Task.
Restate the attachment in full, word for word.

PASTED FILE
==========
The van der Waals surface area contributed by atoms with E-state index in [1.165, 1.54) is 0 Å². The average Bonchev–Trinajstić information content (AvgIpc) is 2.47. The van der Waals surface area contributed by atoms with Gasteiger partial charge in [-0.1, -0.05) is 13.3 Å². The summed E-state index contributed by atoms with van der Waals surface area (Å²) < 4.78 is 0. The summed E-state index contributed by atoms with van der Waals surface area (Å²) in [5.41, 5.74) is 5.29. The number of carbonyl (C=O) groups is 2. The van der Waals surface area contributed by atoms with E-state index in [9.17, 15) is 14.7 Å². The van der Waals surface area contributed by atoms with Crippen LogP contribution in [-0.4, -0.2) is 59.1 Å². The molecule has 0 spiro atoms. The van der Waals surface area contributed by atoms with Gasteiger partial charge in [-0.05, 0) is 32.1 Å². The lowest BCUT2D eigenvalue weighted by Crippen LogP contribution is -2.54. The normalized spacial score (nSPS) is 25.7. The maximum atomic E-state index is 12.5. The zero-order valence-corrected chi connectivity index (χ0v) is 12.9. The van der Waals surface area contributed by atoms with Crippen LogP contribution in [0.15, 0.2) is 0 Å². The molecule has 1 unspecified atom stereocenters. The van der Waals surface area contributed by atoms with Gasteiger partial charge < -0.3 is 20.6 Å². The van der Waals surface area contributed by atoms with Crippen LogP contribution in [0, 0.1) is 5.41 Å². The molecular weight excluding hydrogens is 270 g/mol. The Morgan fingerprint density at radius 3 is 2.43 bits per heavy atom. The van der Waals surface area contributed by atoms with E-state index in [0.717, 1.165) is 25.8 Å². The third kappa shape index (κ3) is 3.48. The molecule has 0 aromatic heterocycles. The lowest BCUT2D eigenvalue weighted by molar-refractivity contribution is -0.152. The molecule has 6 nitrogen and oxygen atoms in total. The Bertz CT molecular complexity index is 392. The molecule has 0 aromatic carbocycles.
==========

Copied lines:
The van der Waals surface area contributed by atoms with E-state index in [1.165, 1.54) is 0 Å². The average Bonchev–Trinajstić information content (AvgIpc) is 2.47. The van der Waals surface area contributed by atoms with Gasteiger partial charge in [-0.1, -0.05) is 13.3 Å². The summed E-state index contributed by atoms with van der Waals surface area (Å²) < 4.78 is 0. The summed E-state index contributed by atoms with van der Waals surface area (Å²) in [5.41, 5.74) is 5.29. The number of carbonyl (C=O) groups is 2. The van der Waals surface area contributed by atoms with E-state index in [9.17, 15) is 14.7 Å². The van der Waals surface area contributed by atoms with Crippen LogP contribution in [-0.4, -0.2) is 59.1 Å². The molecule has 0 spiro atoms. The van der Waals surface area contributed by atoms with Gasteiger partial charge in [-0.05, 0) is 32.1 Å². The lowest BCUT2D eigenvalue weighted by Crippen LogP contribution is -2.54. The normalized spacial score (nSPS) is 25.7. The maximum atomic E-state index is 12.5. The zero-order valence-corrected chi connectivity index (χ0v) is 12.9. The van der Waals surface area contributed by atoms with Crippen LogP contribution in [0.15, 0.2) is 0 Å². The molecule has 1 unspecified atom stereocenters. The van der Waals surface area contributed by atoms with Gasteiger partial charge < -0.3 is 20.6 Å². The van der Waals surface area contributed by atoms with Crippen LogP contribution in [0, 0.1) is 5.41 Å². The molecular weight excluding hydrogens is 270 g/mol. The Morgan fingerprint density at radius 3 is 2.43 bits per heavy atom. The van der Waals surface area contributed by atoms with E-state index in [0.717, 1.165) is 25.8 Å². The third kappa shape index (κ3) is 3.48. The molecule has 0 aromatic heterocycles. The lowest BCUT2D eigenvalue weighted by molar-refractivity contribution is -0.152. The molecule has 6 nitrogen and oxygen atoms in total. The Bertz CT molecular complexity index is 392. The molecule has 0 aromatic carbocycles.